Keith Olbermann, the pre-eminent liberal voice on American television, was suspended Friday after his employer, MSNBC, discovered that he made campaign contributions to three Democrats last month.
The indefinite suspension was a stark display of the clash between objectivity and opinion in television journalism. While Mr. Olbermann is anchor of what is essentially the “Democratic Nightly News,” the decision affirmed that he was being held to the same standards as other employees of MSNBC and its parent, NBC News, both of which answer to NBC Universal. Most journalistic outfits discourage or outright prohibit campaign contributions by employees.
Many prominent liberals and conservatives immediately called on MSNBC to reinstate Mr. Olbermann, who is usually outspoken but who had no comment on his suspension Friday. His agent did not respond to a request for comment.
Now I'll be the first to concede that there is an argument for not suspending UberDouche over this -- indeed, my wife articulated one such argument when she commented that "you can't tell me that those other folks -- you know, like Glenn Beck -- aren't giving money to those Tea Party people." But in the end, I have to disagree with that argument, and not just because it does my heart good to see him unceremoniously dumped after years of crappy ratings, undisguised bias, and and the utter repudiation of his side by the American people on Tuesday.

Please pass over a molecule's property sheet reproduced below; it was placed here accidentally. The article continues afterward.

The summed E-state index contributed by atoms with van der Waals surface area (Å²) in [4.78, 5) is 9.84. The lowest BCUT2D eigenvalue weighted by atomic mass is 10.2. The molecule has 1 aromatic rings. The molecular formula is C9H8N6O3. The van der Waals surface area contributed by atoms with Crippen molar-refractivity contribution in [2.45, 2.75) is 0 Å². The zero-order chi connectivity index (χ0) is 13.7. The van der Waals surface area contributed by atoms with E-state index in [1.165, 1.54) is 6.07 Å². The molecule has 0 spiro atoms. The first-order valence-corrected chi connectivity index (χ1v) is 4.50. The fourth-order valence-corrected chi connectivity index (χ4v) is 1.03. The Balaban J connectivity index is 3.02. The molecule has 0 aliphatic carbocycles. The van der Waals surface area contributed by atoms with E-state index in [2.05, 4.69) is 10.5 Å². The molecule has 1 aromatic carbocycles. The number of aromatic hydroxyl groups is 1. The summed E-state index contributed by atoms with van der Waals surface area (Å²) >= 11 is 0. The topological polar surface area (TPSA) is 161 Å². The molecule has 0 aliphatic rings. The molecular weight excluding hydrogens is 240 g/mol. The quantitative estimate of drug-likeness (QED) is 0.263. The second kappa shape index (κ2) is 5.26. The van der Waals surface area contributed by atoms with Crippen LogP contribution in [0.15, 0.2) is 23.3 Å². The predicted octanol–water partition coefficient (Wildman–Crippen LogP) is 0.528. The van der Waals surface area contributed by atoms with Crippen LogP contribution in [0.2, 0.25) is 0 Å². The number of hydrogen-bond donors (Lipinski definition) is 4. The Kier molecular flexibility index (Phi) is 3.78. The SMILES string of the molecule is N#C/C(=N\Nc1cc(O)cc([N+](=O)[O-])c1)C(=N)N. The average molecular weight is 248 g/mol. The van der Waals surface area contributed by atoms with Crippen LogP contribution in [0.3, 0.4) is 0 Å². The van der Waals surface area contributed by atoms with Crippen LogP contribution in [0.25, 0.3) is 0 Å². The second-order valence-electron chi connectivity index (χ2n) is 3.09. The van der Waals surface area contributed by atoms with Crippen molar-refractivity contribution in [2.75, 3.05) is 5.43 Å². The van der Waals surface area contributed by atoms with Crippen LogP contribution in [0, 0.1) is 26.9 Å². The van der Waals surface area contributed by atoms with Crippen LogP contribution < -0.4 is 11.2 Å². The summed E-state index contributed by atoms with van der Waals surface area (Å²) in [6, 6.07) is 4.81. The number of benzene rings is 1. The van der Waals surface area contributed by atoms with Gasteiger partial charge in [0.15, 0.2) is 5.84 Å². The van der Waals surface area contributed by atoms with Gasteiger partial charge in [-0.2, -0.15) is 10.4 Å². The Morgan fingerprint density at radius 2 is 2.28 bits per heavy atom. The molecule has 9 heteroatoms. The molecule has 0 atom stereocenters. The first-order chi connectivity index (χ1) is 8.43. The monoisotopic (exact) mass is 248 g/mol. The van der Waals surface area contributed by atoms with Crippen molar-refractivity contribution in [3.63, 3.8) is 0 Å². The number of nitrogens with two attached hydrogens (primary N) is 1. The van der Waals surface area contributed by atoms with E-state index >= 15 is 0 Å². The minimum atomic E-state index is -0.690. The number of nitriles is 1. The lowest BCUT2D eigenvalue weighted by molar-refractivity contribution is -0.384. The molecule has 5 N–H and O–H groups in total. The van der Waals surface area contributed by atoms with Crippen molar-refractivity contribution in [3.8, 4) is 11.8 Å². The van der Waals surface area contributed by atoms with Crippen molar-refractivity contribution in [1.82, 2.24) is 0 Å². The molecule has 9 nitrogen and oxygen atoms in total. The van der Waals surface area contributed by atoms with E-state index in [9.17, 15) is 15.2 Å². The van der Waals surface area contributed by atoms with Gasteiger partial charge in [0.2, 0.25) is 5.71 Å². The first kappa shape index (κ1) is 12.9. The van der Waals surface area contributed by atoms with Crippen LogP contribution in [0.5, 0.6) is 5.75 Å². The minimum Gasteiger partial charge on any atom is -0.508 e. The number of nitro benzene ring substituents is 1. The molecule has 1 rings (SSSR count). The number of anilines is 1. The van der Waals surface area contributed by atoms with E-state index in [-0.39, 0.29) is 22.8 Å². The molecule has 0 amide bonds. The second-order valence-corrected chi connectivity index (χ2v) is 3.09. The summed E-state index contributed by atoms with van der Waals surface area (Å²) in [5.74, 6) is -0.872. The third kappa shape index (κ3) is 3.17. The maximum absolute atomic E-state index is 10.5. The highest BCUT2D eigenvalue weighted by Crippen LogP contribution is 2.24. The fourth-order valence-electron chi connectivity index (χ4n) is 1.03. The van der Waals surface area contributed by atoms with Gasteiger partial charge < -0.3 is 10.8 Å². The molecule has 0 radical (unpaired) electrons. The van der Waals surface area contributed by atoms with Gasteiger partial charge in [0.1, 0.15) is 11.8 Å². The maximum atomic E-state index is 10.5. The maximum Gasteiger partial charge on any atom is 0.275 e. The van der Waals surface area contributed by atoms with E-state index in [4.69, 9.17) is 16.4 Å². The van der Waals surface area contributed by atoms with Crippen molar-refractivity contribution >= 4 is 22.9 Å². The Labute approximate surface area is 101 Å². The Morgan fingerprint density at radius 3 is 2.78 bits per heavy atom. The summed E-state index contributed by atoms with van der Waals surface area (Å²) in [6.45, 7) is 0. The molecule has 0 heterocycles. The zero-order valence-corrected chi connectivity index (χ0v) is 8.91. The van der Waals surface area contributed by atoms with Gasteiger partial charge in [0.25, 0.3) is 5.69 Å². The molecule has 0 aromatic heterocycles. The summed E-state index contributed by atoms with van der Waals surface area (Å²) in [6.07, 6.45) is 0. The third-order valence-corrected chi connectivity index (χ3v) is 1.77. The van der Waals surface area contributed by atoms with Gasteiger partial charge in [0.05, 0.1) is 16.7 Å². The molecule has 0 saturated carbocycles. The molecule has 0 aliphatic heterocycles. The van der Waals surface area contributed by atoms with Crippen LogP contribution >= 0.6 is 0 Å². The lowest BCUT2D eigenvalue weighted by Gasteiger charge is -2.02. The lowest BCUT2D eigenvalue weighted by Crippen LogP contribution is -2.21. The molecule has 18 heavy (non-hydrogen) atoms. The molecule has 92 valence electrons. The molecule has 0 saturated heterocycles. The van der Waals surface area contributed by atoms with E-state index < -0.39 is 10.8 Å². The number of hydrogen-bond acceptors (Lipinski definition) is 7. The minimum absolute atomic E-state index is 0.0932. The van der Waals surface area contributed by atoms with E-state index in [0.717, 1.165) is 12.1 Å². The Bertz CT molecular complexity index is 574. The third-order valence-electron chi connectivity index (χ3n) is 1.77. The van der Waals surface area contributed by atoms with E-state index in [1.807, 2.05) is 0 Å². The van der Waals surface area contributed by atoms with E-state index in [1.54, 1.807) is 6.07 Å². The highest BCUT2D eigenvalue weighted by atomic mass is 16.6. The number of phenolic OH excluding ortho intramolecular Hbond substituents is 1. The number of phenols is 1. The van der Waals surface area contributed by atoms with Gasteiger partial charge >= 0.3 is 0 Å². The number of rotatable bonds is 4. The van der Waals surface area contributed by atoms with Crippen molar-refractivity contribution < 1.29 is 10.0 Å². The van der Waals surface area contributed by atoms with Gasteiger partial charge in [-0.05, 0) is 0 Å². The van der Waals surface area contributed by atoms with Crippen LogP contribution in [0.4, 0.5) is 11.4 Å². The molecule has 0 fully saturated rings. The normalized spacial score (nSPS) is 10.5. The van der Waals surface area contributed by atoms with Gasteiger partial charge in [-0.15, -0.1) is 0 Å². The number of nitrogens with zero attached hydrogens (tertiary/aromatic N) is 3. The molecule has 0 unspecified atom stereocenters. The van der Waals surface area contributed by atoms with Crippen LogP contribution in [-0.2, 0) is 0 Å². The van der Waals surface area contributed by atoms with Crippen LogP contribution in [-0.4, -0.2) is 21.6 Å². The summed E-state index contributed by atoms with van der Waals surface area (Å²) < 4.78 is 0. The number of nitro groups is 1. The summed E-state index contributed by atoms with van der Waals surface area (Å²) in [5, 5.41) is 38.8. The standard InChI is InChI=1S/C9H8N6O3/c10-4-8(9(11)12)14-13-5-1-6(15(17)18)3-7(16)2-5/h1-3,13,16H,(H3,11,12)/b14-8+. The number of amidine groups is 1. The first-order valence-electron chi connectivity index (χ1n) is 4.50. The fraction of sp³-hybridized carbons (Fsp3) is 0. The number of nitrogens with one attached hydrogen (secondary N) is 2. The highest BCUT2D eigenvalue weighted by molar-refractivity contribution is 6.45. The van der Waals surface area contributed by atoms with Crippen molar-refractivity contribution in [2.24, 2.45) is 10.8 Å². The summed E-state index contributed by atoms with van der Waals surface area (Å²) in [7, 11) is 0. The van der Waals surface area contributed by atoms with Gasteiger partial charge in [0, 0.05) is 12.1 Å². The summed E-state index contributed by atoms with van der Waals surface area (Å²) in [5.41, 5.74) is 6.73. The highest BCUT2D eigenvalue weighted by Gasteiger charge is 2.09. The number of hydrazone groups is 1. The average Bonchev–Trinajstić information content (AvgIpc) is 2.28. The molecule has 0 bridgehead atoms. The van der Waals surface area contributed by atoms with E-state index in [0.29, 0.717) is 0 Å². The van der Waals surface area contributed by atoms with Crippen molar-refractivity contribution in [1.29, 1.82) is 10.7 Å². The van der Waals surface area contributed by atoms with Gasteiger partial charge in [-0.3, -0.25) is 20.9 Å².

The reason is simple -- Keith Olbermann, for all that it was obviously fraudulent, made the claim that he was a JOURNALIST. This sets him apart from the likes of Beck, O'Reilly, Hannity, Limbaugh, and so many other members of the cable and broadcast commentariat -- and therefore set a higher standard for his conduct. Commentators are, by definition, opinionated polemicists who take side in the debate. Journalists are, or so we have been told for oh-so-many years, neutrals who provide us with facts, not opinion and ideology, and who therefore must hold themselves above the partisan fray -- and Olbermann himself made the argument that anyone who worked for Fox News could not be deemed a journalist because of the alleged bias of the network's news coverage. In making these contributions, Olbermann committed what can only be called journalistic malpractice, and this suspension is clearly warranted. Indeed, I question whether this offense renders him unfit (as if he ever was fit) to cover political matters as a journalist in the future.Perhaps there is a place for Keith and his overly-inflated ego doing sports reporting somewhere, but he can no longer make the claim to be a journalist with any degree of credibility when it comes to covering political, national, or international affairs.
Heck -- maybe he should try to get a Limbaugh-style radio deal, or run for public office instead.
UPDATE: Who supports my position on Keith Olbermann being compromised by these donations? None other than Olbermann himself -- he has even stated that he does not vote lest he be compromised. If stepping into the voting booth is unacceptable, then giving cash to candidates is an even worse lapse.